The Story Behind the Story: Writing Our Histories

The Story Behind the Story: Writing Our Histories
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“You have a heritage. Honor it.” - President Monson, 28 March 2005, General YW Meeting

Everett Pallin performed a labour of love, researching and writing the book titled The Toronto Branch: 1836 – 1960. He had a great desire to document names and places and bring together pictures and known history while members of his generation were still able to contribute. In addition to the histories of local pioneers, the contribution of great missionaries, such as Parley P. Pratt and others are recognized. A highlight of the book is a chapter detailing the visit of Joseph Smith and his counselors to the Toronto area. “From this area, we have had three presidents of the church who came out of one baptismal area,” explains Brother Pallin. “Canada provided many of the stalwarts who donated funds for church growth helped build the Kirtland Temple, supported the early church as families of the Saints moved west and gave resources to build Zion.”

The Toronto Branch: 1836 – 1960

Precious faith-promoting stories come to light when histories are gathered. Brother Pallin explained that he has “history in his blood” and the pioneering stories have always been dear to him. The book is full of stories of faith and generosity.

Other blessings have come with the preparation of the Toronto history. Thousands of Upper Canada saints were a part of the “gathering” and the years to follow, so there are Toronto saints everywhere, especially in the United States and Canada. Letters and calls have sent their thanks and appreciation for this book of memories. Brother Pallin said, “They talk of the faith of their parents, their own missions and express deep appreciation for their roots in Toronto.” He became closer to his children as they gave countless hours to help him prepare the branch history. “We were close before, but more so when the book was completed. Two of our children spent one to two days per week scanning, adjusting, typing and proofing. They know every word, line, comma, period and picture and have shifted and aligned every portion of the book to give maximum effectiveness.”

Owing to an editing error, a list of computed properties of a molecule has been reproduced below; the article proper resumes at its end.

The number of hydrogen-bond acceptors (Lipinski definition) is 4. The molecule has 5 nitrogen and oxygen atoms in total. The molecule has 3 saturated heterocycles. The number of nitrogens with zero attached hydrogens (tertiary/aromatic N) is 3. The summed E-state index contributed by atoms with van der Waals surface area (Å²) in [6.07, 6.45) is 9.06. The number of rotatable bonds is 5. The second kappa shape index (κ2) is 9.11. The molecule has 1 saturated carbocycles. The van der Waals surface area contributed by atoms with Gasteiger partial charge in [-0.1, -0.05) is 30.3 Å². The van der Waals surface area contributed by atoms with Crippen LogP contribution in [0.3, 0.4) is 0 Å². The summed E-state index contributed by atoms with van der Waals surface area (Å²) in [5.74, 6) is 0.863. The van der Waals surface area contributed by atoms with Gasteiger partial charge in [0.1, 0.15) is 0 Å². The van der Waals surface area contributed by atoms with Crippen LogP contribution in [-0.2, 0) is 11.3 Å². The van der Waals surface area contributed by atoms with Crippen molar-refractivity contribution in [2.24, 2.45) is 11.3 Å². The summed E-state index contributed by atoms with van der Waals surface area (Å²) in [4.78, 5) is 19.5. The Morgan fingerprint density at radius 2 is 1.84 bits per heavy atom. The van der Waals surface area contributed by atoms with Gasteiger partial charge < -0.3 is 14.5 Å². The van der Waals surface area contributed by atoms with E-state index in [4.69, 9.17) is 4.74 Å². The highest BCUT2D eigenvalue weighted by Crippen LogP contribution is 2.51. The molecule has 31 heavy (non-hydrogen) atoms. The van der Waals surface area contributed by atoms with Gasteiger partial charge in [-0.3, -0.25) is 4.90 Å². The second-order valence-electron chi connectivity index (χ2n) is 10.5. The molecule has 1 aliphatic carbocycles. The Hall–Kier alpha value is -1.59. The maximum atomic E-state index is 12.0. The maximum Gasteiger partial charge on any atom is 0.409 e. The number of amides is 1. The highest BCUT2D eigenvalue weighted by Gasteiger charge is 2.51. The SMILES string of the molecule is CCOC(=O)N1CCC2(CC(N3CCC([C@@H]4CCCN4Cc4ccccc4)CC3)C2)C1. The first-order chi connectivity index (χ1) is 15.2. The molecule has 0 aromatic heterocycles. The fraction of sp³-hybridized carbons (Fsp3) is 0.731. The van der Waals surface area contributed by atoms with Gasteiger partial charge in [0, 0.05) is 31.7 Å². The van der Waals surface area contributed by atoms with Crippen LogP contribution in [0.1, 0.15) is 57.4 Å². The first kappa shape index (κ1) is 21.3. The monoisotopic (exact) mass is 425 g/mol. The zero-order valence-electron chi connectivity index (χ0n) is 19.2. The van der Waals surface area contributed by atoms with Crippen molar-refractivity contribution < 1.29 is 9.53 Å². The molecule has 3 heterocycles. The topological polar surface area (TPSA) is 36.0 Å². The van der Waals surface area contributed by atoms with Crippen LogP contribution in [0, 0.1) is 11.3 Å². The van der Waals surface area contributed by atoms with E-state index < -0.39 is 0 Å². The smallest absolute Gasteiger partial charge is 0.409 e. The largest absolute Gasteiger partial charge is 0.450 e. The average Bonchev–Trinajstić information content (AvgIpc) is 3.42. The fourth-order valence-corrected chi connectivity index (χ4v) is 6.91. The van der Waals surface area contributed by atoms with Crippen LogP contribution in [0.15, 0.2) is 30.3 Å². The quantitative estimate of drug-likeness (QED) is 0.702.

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The emphasis that Church leaders give to honour pioneers and heritage has also encouraged Brother Pallin in his project. He was anxious to bring to light who people were. “It’s the people that make the history of the Church,” he says.

Another such history is Vancouver Saints, by Sarah Broom DeLong and Dennis A. Wright, documenting 1845 to 2007 of Church history for Vancouver and the Lower Mainland of British Columbia. This work encompasses early beginnings, development of wards, branches and stakes, and shares stories of shared celebrations and events. Also included are accounts of the selection of the Vancouver Temple site. The authors explain that they “hope that through this project, Saints in the twenty-first century will more fully appreciate the contribution of those who laboured for Zion in the twentieth century. We ...hope that the current generation of Vancouver Saints will accept a serious commitment to record the history of the Church in the twenty-first century so that future generations will benefit from a knowledge of their legacy.”

Vancouver Saints